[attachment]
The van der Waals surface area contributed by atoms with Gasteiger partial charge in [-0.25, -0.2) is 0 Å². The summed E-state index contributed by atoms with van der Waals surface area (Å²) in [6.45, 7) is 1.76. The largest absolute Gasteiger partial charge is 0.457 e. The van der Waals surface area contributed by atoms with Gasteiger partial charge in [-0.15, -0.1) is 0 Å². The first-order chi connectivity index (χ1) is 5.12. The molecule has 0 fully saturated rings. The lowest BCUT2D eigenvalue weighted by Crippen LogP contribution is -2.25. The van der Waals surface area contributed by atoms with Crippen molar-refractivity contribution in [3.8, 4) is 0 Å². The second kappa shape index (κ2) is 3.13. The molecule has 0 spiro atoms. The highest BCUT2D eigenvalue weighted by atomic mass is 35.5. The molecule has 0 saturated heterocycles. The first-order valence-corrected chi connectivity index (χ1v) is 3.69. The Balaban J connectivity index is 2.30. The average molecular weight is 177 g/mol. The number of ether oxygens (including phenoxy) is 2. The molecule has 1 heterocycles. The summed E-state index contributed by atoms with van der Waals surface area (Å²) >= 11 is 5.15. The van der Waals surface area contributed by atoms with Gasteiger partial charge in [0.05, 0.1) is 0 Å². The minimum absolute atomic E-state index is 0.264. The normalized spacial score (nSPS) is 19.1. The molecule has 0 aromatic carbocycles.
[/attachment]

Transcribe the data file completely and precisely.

The van der Waals surface area contributed by atoms with Gasteiger partial charge in [-0.25, -0.2) is 0 Å². The summed E-state index contributed by atoms with van der Waals surface area (Å²) in [6.45, 7) is 1.76. The largest absolute Gasteiger partial charge is 0.457 e. The van der Waals surface area contributed by atoms with Gasteiger partial charge in [-0.15, -0.1) is 0 Å². The first-order chi connectivity index (χ1) is 5.12. The molecule has 0 fully saturated rings. The lowest BCUT2D eigenvalue weighted by Crippen LogP contribution is -2.25. The van der Waals surface area contributed by atoms with Crippen molar-refractivity contribution in [3.8, 4) is 0 Å². The second kappa shape index (κ2) is 3.13. The molecule has 0 spiro atoms. The highest BCUT2D eigenvalue weighted by atomic mass is 35.5. The molecule has 0 saturated heterocycles. The first-order valence-corrected chi connectivity index (χ1v) is 3.69. The Balaban J connectivity index is 2.30. The average molecular weight is 177 g/mol. The number of ether oxygens (including phenoxy) is 2. The molecule has 1 heterocycles. The summed E-state index contributed by atoms with van der Waals surface area (Å²) >= 11 is 5.15. The van der Waals surface area contributed by atoms with Gasteiger partial charge in [0.05, 0.1) is 0 Å². The minimum absolute atomic E-state index is 0.264. The normalized spacial score (nSPS) is 19.1. The molecule has 0 aromatic carbocycles.